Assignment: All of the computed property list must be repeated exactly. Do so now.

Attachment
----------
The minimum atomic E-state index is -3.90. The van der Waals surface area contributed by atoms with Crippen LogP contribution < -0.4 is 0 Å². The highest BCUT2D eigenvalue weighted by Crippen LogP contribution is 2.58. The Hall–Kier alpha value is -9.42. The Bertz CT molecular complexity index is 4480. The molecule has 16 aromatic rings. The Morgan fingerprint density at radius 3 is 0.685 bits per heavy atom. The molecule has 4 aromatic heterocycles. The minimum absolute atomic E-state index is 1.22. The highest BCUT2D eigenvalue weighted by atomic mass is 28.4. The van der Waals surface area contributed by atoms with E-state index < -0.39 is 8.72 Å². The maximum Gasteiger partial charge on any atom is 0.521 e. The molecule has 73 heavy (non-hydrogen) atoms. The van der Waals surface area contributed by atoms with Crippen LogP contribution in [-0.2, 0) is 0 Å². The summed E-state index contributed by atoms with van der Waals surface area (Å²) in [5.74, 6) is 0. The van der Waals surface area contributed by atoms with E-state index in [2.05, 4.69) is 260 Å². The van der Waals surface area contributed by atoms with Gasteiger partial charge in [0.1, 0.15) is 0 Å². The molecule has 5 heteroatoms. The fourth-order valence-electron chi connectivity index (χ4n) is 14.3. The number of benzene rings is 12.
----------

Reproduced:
The minimum atomic E-state index is -3.90. The van der Waals surface area contributed by atoms with Crippen LogP contribution < -0.4 is 0 Å². The highest BCUT2D eigenvalue weighted by Crippen LogP contribution is 2.58. The Hall–Kier alpha value is -9.42. The Bertz CT molecular complexity index is 4480. The molecule has 16 aromatic rings. The Morgan fingerprint density at radius 3 is 0.685 bits per heavy atom. The molecule has 4 aromatic heterocycles. The minimum absolute atomic E-state index is 1.22. The highest BCUT2D eigenvalue weighted by atomic mass is 28.4. The van der Waals surface area contributed by atoms with E-state index < -0.39 is 8.72 Å². The maximum Gasteiger partial charge on any atom is 0.521 e. The molecule has 73 heavy (non-hydrogen) atoms. The van der Waals surface area contributed by atoms with Crippen LogP contribution in [-0.2, 0) is 0 Å². The summed E-state index contributed by atoms with van der Waals surface area (Å²) in [5.74, 6) is 0. The van der Waals surface area contributed by atoms with E-state index in [2.05, 4.69) is 260 Å². The van der Waals surface area contributed by atoms with Gasteiger partial charge in [0.1, 0.15) is 0 Å². The molecule has 5 heteroatoms. The fourth-order valence-electron chi connectivity index (χ4n) is 14.3. The number of benzene rings is 12.